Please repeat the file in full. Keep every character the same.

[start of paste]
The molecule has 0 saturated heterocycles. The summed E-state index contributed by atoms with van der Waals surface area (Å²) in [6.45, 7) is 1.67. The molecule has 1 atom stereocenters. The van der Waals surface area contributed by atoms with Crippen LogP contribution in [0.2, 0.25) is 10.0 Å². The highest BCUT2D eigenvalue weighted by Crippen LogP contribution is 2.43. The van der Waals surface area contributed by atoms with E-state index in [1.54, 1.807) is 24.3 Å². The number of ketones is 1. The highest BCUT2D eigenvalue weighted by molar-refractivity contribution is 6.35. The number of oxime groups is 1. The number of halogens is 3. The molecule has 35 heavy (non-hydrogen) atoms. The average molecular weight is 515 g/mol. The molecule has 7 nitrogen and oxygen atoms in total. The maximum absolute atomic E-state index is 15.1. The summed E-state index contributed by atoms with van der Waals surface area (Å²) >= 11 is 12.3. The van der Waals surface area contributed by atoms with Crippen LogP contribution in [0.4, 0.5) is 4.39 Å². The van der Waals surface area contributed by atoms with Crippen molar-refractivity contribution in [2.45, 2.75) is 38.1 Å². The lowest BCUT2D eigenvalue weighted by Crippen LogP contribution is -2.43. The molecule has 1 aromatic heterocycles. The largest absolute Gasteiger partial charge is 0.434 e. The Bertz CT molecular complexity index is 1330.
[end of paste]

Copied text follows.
The molecule has 0 saturated heterocycles. The summed E-state index contributed by atoms with van der Waals surface area (Å²) in [6.45, 7) is 1.67. The molecule has 1 atom stereocenters. The van der Waals surface area contributed by atoms with Crippen LogP contribution in [0.2, 0.25) is 10.0 Å². The highest BCUT2D eigenvalue weighted by Crippen LogP contribution is 2.43. The van der Waals surface area contributed by atoms with E-state index in [1.54, 1.807) is 24.3 Å². The number of ketones is 1. The highest BCUT2D eigenvalue weighted by molar-refractivity contribution is 6.35. The number of oxime groups is 1. The number of halogens is 3. The molecule has 35 heavy (non-hydrogen) atoms. The average molecular weight is 515 g/mol. The molecule has 7 nitrogen and oxygen atoms in total. The maximum absolute atomic E-state index is 15.1. The summed E-state index contributed by atoms with van der Waals surface area (Å²) >= 11 is 12.3. The van der Waals surface area contributed by atoms with Crippen LogP contribution in [0.4, 0.5) is 4.39 Å². The van der Waals surface area contributed by atoms with Crippen molar-refractivity contribution in [2.45, 2.75) is 38.1 Å². The lowest BCUT2D eigenvalue weighted by Crippen LogP contribution is -2.43. The molecule has 1 aromatic heterocycles. The largest absolute Gasteiger partial charge is 0.434 e. The Bertz CT molecular complexity index is 1330.